A couple of years ago, companies needed to bolster their network to account for the massive rise in technology at the workplace. Phones became the new PDAs, but the increased Internet accessibility that came with them gave IT departments and CIOs headaches everywhere.
Welcome to the next trend in workplace technology – the device.
Breaking down the numbers
The Pew Research Center recently revealed a number of statistics about device ownership. This includes tablets, computers and smartphones. According to their research, 36 percent of Americans own all three.
This means that a company’s network now has to account for simultaneous Internet accessibility across multiple devices for just one person. In one instance, an employee could be working on their laptop, while watching a news announcement from the CEO on their phone, and researching from their tablet. This means bandwidth is becoming more scarce by the day. The report also highlighted a number of statistics that reveal how prevalent use of all three devices is in the workplace:
- 41 percent of 18 to 29 year olds own all three devices.
- The same goes for 51 percent of 30 to 49 year olds.
- 32 percent of people making $30,000 to $74,999 own all three devices.
- 60 percent of those making more than $75,000 have all three.
These numbers show that a large portion of the current workforce now has access to all three of the major technological gadgets, and their personal use will soon blossom to a full blown transition into their office work.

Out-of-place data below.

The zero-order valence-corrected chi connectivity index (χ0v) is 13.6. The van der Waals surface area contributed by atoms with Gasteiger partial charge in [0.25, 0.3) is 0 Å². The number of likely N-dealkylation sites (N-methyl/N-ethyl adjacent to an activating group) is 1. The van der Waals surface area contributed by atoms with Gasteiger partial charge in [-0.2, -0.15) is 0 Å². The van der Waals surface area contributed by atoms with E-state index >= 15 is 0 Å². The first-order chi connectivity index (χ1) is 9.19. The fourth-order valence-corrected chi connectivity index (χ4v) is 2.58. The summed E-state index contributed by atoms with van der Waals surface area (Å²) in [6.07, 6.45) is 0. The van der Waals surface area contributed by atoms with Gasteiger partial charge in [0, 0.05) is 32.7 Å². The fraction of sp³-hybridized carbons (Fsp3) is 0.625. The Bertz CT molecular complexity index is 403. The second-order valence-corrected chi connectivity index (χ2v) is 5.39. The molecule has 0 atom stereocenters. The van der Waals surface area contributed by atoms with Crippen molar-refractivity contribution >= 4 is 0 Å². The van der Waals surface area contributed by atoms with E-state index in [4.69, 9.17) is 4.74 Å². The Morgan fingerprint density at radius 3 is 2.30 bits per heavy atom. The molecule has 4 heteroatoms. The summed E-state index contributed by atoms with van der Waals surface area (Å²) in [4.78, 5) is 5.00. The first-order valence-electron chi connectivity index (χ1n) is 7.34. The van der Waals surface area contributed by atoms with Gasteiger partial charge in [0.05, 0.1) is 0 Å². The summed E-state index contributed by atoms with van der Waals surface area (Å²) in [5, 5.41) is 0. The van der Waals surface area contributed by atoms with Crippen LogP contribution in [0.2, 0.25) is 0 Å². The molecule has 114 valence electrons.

How can you account for it?
Video is becoming incredibly popular, and the abundance of mediums to access it will become more prevalent in corporate settings. Networks will have to take on the added stress of videos consistently being downloaded via the WAN, while they still maintain 100 percent uptime for vital office tools, like proprietary software.
Enterprise content delivery networks can help ease the stress a network faces daily by rerouting video downloads from the network through the ECDN. This takes the massive files off of the network’s hands and allows it to function normally. IT won’t have to worry about it crashing due to the inclusion of video in the office.
Incorporating a SD ECDN in the office opens up a plethora of options for companies that allow employees to use all three devices at work. The ease of accessibility for both the network and the gadgets will ultimately help promote a better mood for the office as employees will be able to step away from their desk to use their tablets for tasks that normally could only be done over their computer.
As companies grow larger, the need for a reliable network will increase exponentially to be able to withstand the strain put on it with the growing number of executive announcements done through video. By internally streaming these company press conferences, businesses are able to accomplish two things:
- Cut out the cost needed to rent a room to make a company-wide announcement.
- Account for the growing population of telecommuters, and provide them the same access to news videos that employees are afforded.
This is a difficult task to undertake the way many networks are currently set up. A SD ECDN improves the process by caching the news video on the network so that it won’t have to be downloaded multiple times, which uses precious bandwidth. Companies save money by moving a time and resource consuming process to the Internet, and in turn improve the reliability of these videos.
Another way in which a SD ECDN helps companies withstand the pressure being put on their network with the prevalence of all three devices in the workplace is with onboarding. Training videos are being put on intranets at an increased rate, because they have become a reliable way to ensure consistent corporate education.
SD ECDNs cache these onboarding videos and divert network traffic so that normal office functions can continue, no matter how many employees are being trained at the current time. This opens up the ability for employees to use their tablets or smartphones to watch these videos at their own discretion and with no lag or buffering.
All three major technological gadgets are quickly becoming ubiquitous in the corporate setting – is your network prepared for it?